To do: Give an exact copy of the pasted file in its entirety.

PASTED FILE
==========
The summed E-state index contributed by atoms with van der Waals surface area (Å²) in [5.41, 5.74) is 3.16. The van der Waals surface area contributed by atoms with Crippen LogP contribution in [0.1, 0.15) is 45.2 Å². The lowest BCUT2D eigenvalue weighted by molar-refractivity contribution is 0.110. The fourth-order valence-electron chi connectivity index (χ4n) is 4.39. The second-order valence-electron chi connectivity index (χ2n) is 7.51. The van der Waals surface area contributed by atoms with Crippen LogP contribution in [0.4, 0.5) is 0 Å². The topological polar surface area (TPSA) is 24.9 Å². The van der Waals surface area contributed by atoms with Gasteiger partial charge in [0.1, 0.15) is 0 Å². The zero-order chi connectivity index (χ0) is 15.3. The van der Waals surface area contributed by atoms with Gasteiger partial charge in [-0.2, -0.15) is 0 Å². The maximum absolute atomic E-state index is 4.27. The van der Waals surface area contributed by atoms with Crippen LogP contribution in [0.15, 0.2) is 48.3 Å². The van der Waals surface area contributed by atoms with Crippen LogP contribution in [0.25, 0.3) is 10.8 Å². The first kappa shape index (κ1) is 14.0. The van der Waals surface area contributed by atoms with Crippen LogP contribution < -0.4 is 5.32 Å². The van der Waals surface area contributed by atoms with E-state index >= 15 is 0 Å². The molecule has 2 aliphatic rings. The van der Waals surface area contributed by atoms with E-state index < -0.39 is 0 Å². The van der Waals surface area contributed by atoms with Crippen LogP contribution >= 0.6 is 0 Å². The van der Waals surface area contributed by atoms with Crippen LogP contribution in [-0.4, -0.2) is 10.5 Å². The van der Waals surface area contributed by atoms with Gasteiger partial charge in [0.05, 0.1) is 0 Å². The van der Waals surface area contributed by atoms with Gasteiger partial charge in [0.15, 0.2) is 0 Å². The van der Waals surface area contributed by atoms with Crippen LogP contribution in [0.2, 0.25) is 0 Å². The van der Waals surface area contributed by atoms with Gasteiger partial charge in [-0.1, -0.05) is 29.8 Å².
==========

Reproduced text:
The summed E-state index contributed by atoms with van der Waals surface area (Å²) in [5.41, 5.74) is 3.16. The van der Waals surface area contributed by atoms with Crippen LogP contribution in [0.1, 0.15) is 45.2 Å². The lowest BCUT2D eigenvalue weighted by molar-refractivity contribution is 0.110. The fourth-order valence-electron chi connectivity index (χ4n) is 4.39. The second-order valence-electron chi connectivity index (χ2n) is 7.51. The van der Waals surface area contributed by atoms with Crippen LogP contribution in [0.4, 0.5) is 0 Å². The topological polar surface area (TPSA) is 24.9 Å². The van der Waals surface area contributed by atoms with Gasteiger partial charge in [0.1, 0.15) is 0 Å². The zero-order chi connectivity index (χ0) is 15.3. The van der Waals surface area contributed by atoms with Gasteiger partial charge in [-0.2, -0.15) is 0 Å². The maximum absolute atomic E-state index is 4.27. The van der Waals surface area contributed by atoms with Crippen LogP contribution in [0.15, 0.2) is 48.3 Å². The van der Waals surface area contributed by atoms with Crippen LogP contribution in [0.25, 0.3) is 10.8 Å². The first kappa shape index (κ1) is 14.0. The van der Waals surface area contributed by atoms with Crippen LogP contribution < -0.4 is 5.32 Å². The van der Waals surface area contributed by atoms with E-state index >= 15 is 0 Å². The molecule has 2 aliphatic rings. The van der Waals surface area contributed by atoms with E-state index < -0.39 is 0 Å². The van der Waals surface area contributed by atoms with Crippen LogP contribution >= 0.6 is 0 Å². The van der Waals surface area contributed by atoms with Crippen LogP contribution in [-0.4, -0.2) is 10.5 Å². The van der Waals surface area contributed by atoms with Gasteiger partial charge in [0.05, 0.1) is 0 Å². The van der Waals surface area contributed by atoms with Gasteiger partial charge in [0.15, 0.2) is 0 Å². The van der Waals surface area contributed by atoms with Crippen LogP contribution in [0.2, 0.25) is 0 Å². The van der Waals surface area contributed by atoms with Gasteiger partial charge in [-0.1, -0.05) is 29.8 Å².